upon the virtues of our neighbours, we reproduce the same virtues in

ourselves.



But if we should avoid negative ideas for our own sakes, much more

should we do so for the sake of other people. Gloomy and despondent

men and women are centres of mental contagion, damaging all with whom

they come in contact. Sometimes such people seem involuntarily to

exert themselves to quench the cheerfulness of brighter natures, as if

their Unconscious strove to reduce all others to its own low level.

But even healthy, well-intentioned people scatter evil suggestions

broadcast, without the least suspicion of the harm they do. Every time

we remark to an acquaintance that he is looking ill, we actually damage

his health; the effect may be extremely slight, but by repetition it

grows powerful. A man who accepts in the course of a day fifteen or

twenty suggestions that he is ill, has gone a considerable part of the

way towards actual illness. Similarly, when we thoughtlessly

commiserate with a friend on the difficulty of his daily work, or

represent it as irksome and uncongenial, we make it a little harder for

him to accomplish, and thereby slightly diminish his chances of success.



If we must supervise our speech in contact with adults, with children

we should exercise still greater foresight. The child's Unconscious is

far more accessible than that of the adult; the selective power

exercised by the conscious mind is much feebler, and consequently the

impressions received realise themselves with greater power. These

impressions are the material from which the child's growing life is

constructed, and if we supply faulty material the resultant structure

will be unstable. Yet the most attentive and well-meaning mothers are

engaged daily in sowing the seeds of weakness in their children's

minds. The little ones are constantly told they will take cold, will

be sick, will fall down, or will suffer some other misfortune. The

more delicate the child's health, the more likely it is to be subjected

to adverse suggestions. It is too often saturated with the idea of bad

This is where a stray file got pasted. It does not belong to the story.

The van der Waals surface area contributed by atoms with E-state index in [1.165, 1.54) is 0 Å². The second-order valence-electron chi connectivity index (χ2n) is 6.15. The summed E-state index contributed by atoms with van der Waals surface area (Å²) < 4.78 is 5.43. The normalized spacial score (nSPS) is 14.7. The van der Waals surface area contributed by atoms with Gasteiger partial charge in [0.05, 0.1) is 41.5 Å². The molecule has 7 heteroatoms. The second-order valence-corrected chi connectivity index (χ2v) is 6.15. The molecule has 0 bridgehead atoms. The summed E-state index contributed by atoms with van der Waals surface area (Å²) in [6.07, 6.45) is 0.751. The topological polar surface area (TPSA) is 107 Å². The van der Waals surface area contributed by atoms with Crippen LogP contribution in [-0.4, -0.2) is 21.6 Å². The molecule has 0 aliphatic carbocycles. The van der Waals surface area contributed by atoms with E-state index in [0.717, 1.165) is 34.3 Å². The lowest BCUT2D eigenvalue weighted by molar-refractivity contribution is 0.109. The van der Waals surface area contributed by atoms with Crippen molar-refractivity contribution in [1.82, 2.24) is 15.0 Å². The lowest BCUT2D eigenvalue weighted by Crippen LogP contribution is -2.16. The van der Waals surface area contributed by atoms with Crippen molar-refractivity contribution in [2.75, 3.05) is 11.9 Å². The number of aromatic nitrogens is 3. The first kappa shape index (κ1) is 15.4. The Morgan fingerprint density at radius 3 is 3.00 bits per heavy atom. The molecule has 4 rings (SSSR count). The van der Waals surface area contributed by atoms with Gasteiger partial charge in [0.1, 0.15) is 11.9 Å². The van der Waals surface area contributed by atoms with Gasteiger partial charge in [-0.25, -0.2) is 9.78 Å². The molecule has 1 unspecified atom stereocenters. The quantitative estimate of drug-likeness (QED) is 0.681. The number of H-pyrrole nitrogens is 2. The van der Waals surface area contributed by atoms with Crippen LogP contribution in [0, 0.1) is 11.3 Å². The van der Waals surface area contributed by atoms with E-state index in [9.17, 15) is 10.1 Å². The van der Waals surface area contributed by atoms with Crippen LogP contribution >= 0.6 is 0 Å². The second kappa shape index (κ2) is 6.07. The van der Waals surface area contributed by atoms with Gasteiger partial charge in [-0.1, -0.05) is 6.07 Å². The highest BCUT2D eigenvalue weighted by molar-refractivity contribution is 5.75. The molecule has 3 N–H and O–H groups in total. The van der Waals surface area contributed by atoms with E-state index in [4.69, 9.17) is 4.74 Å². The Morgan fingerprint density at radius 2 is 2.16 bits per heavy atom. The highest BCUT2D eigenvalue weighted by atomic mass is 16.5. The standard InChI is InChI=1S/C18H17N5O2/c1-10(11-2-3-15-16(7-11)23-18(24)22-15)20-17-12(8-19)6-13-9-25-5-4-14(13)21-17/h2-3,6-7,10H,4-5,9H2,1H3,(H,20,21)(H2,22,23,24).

health, and comes to look on disease as the normal state of existence

and health as exceptional. The same is equally true of the child's

mental and moral upbringing. How often do foolish parents tell their

children that they are naughty, disobedient, stupid, idle or vicious?

If these suggestions were accepted, which, thank Heaven, is not always

the case, the little ones would in very fact develop just these

qualities. But even when no word is spoken, a look or a gesture can

initiate an undesirable autosuggestion. The same child, visited by two

strangers, will immediately make friends with the one and avoid the

other. Why is this?--Because the one carries with him a healthful

atmosphere, while the other sends out waves of irritability or gloom.



"Men imagine," says Emerson, "that they communicate their virtue or

vice only by overt actions, and do not see that virtue and vice emit a

breath every moment."



With children, above all, it is not sufficient to refrain from the

expression of negative ideas; we must avoid harbouring them altogether.

Unless we possess a bright positive mind the suggestions derived from

us will be of little value.



The idea is gaining ground that a great deal of what is called

hereditary disease is transmitted from parent to child, not physically

but mentally--that is to say, by means of adverse suggestions

continually renewed in the child's mind. Thus if one of the parents

has a tendency to tuberculosis, the child often lives in an atmosphere

laden with tuberculous thoughts. The little one is continually advised

to take care of its lungs, to keep its chest warm, to beware of colds,

etc., etc. In other words, the idea is repeatedly presented to its

mind that it possesses second-rate lungs. The realisation of these

ideas, the actual production of pulmonary tuberculosis is thus almost

assured.



But all this is no more than crystallised common-sense. Everyone knows

that a cheerful mind suffuses health, while a gloomy one produces

conditions favourable to disease. "A merry heart doeth good like a

medicine," says the writer of the Book of Proverbs, "but a broken

spirit drieth the bones." But this knowledge, since it lacked a

scientific basis, has never been systematically applied. We have

regarded our feelings far too much as effects and not sufficiently as

causes. We are happy because we are well; we do not recognise that

the process will work equally well in the reverse direction--that we

shall be well because we are happy. Happiness is not only the result

of our conditions of life; it is also the creator of those conditions.

Autosuggestion lays weight upon this latter view. Happiness must come

first. It is only when the mind is ordered, balanced, filled with the

light of sweet and joyous thought, that it can work with its maximum

efficiency. When we are habitually happy our powers and capabilities

come to their full blossom, and we are able to work with the utmost

effect on the shaping of what lies without.



Happiness, you say, cannot be ordered like a chop in a restaurant.

Like love, its very essence is freedom. This is true; but like love,

it can be wooed and won. It is a condition which everyone experiences

at some time in life. It is native to the mind. By the systematic

practice of Induced Autosuggestion we can make it, not a fleeting

visitant, but a regular tenant of the mind, which storms and stresses

from without cannot dislodge. This idea of the indwelling happiness,

inwardly conditioned, is as ancient as thought. By autosuggestion we

can realise it in our own lives.